Rankin Ridge is a spectacular spot to get an overlook at Wind Cave National Park. Being the highest point in the park, you can get a look for miles around. Even to Badlands National Park, on a good day.
Distance: 1 mile
Level: Easy, with some stairs.
Time to Go: Open year-round, summer is easiest, rock steps may be slippery or snow covered in winter months. Check trail conditions.
Dog Friendly: No, but there are two trails near the visitor’s center that are dog friendly. Prairie Vista Trail & Elk Mountain Campground Trail.
Fees: No entrance pass
Trail Head & Parking
From the visitor’s center, head north towards the campground, but stay right at the fork. You’ll come to a “T” in the road, go left. Then, take the first right onto Hwy 87. The road is winding and beautiful. There will be signs for Rankin Ridge, it’s on the right. RV’s and trailers are not allowed in the small parking area, but there is a pull off area by the turn toward Rankin Ridge trail head.
The Trail head is quite obvious with a sign, map, and the usual trail warnings.
Clockwise with Stairs
We chose to hike this trail clockwise and I’m glad we did. This trail makes more sense, based on the terrain, to hike it clockwise. So start out heading north on the left most trail.
Though this is considered an easy trail, there are a fair number of stone steps. They could be slick when wet, take care if it’s raining. The steps are also a main reason to hike this trail clockwise. There are no steps descending from the peak on the other side of the trail. I don’t know about you, but I’d rather climb steps than descend. Especially if they’re wet or I am carrying a child on my back.
The steps are not difficult, take your time and watch your step. Our two year old was able to tackle them just fine and he loved every bit of this hike.
Don’t rush on this trail. It’s only a mile long, so take your time and appreciate the views along the way. The best views, in my opinion, were not at the highest point, but along the stairway leading up to it. There is so much to see, don’t speed through this one.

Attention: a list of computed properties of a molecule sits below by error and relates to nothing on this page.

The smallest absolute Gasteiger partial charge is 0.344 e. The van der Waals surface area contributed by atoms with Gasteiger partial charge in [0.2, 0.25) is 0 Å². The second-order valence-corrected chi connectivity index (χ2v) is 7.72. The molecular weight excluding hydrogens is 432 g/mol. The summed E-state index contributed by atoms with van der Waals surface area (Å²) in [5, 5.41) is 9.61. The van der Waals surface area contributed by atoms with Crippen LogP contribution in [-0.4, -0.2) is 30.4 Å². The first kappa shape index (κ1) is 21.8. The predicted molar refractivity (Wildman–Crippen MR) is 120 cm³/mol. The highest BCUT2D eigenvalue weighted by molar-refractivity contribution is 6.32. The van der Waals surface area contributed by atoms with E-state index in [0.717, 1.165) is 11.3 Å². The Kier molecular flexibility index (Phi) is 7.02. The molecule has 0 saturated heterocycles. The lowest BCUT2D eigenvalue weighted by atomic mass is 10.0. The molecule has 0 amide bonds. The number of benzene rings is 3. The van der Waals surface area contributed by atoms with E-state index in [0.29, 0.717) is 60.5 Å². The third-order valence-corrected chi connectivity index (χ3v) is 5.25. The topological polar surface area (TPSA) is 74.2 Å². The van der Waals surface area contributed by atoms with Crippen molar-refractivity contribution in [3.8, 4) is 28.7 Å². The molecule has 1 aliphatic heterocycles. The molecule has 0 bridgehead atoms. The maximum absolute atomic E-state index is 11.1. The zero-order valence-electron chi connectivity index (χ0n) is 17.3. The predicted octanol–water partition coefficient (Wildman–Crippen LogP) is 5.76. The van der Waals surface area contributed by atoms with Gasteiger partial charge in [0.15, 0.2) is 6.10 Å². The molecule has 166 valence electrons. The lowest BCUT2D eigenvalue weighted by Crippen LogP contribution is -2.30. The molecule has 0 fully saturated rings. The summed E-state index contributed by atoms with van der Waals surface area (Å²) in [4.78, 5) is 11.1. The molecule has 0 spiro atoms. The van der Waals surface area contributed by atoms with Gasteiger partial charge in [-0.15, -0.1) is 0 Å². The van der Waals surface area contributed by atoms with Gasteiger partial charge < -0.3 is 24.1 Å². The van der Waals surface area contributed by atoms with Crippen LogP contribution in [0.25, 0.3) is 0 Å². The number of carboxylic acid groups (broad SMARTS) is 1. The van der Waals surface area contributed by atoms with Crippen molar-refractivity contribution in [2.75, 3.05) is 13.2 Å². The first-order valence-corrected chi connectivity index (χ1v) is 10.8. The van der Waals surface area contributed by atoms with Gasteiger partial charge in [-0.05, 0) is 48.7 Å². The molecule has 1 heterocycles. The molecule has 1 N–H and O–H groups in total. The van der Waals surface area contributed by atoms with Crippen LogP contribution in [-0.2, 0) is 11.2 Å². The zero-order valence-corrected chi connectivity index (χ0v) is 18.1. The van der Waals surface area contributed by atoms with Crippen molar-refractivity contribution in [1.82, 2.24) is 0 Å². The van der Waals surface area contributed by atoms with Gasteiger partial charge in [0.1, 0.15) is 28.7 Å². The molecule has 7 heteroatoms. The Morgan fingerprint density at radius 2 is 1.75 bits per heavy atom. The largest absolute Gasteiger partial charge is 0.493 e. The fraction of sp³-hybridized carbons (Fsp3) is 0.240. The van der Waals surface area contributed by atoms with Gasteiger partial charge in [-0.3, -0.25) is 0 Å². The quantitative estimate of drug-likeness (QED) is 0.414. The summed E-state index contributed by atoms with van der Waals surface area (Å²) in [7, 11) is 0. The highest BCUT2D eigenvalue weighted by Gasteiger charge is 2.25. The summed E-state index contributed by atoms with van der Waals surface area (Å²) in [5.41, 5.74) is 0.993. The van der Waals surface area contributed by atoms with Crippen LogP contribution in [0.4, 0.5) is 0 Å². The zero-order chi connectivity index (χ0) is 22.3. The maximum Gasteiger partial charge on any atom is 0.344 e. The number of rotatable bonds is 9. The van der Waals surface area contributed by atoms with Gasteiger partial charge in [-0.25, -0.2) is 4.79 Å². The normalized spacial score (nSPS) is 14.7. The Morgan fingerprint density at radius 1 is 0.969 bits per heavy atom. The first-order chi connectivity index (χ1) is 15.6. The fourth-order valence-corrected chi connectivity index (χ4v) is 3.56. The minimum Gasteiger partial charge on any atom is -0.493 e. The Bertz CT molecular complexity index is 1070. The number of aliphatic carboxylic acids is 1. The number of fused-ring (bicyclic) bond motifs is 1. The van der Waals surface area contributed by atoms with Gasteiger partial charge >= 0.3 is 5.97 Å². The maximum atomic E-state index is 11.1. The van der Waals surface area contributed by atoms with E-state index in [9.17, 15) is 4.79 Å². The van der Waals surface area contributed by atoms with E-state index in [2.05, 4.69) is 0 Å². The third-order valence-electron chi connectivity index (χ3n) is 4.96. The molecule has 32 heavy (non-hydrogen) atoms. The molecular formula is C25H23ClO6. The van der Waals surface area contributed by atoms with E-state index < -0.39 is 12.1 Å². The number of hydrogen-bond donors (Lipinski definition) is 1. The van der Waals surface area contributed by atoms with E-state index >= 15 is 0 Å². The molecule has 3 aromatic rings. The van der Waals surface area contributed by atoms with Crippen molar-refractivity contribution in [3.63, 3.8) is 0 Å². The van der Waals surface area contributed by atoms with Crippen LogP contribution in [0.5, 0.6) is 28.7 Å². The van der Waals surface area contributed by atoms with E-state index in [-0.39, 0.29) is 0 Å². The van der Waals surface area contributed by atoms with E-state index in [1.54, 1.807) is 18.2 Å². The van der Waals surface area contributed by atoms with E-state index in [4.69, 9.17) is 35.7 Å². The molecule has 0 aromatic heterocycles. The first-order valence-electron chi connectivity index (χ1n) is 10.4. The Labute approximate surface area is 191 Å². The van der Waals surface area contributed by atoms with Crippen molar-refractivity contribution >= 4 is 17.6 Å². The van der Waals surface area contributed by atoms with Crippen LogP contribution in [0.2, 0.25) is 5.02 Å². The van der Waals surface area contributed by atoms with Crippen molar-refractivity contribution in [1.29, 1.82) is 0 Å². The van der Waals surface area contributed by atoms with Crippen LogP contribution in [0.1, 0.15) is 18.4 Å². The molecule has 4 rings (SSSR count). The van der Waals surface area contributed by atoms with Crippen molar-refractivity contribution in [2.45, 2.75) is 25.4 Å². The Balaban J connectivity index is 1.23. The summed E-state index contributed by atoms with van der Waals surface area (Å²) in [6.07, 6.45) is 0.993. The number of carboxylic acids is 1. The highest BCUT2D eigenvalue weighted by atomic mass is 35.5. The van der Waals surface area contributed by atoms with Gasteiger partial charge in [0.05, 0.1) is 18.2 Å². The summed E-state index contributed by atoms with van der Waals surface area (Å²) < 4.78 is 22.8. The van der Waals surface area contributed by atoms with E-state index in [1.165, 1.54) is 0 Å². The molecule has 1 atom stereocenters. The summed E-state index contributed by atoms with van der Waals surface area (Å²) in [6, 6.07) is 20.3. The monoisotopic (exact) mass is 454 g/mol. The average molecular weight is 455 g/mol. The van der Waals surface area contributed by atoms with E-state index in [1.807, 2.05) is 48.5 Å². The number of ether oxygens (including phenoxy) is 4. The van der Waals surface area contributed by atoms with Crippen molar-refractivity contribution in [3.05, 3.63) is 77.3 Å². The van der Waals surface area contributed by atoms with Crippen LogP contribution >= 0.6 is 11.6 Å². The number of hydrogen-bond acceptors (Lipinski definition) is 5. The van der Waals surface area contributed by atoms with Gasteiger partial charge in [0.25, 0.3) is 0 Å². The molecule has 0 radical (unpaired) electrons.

The historic Fire Tower sits at the highest point in the park. On a clear day, hikers can see all the way to the Badlands National Park. On the day of our hike, there was just a little too much haze for us to see that far, but the view was still vast.
The Fire Tower is really neat and a great place to have a snack and water break. Unfortunately, the tower is closed to visitors. A bummer, we’ve climbed a few towers on our explorations and were disappointed to find that this was not possible here at Wind Cave. It was still a great place to see, though.
Lightning Warning: Watch the weather forecast and be aware of surroundings. This is the highest point in the park, meaning the most at risk for lightning strikes. Plan around thunderstorms and change plans to avoid being caught in a light storm on this trail.
After taking in the views and having a snack at the height of this trail. The rest is smooth sailing! The way down is a breeze. This trail is very well maintained with a gravel slope that leads back to the parking area. Great for little explorers to find their footing.
Bison Beds and Droppings
Watch for animal sign as you make your way back to the parking area. The presence of animals was much more prevalent on this side of the trail, making the descent just as exciting as the climb up.
Looking closely in the grass, it was evident that bison had bedded down in the area and, of course, our toddler found poop. Leave it to the boy to always find poop.
Wildlife Warning: Keep your distance from wildlife. Yes, it’s so cool to see them in their natural habitat. This is their home, we are guests and they don’t like to be disturbed. The NPS recommends keeping at least 25 yards away from wildlife, but strongly suggests farther from bison. Don’t pet the fluffy cows, they are dangerous!!
This park does allow “open hiking.” This means that hikers are not confined to stay on designated trails. Hikers are welcome to hike off trail and explore the park at their own risk. Be aware of surroundings, weather, and animals at all times. Be sure to bring a map, plenty of water, and know that there is likely no cell service.
Check out 5 Things to do at Wind Cave National Park for other ideas on exploring this unique national park.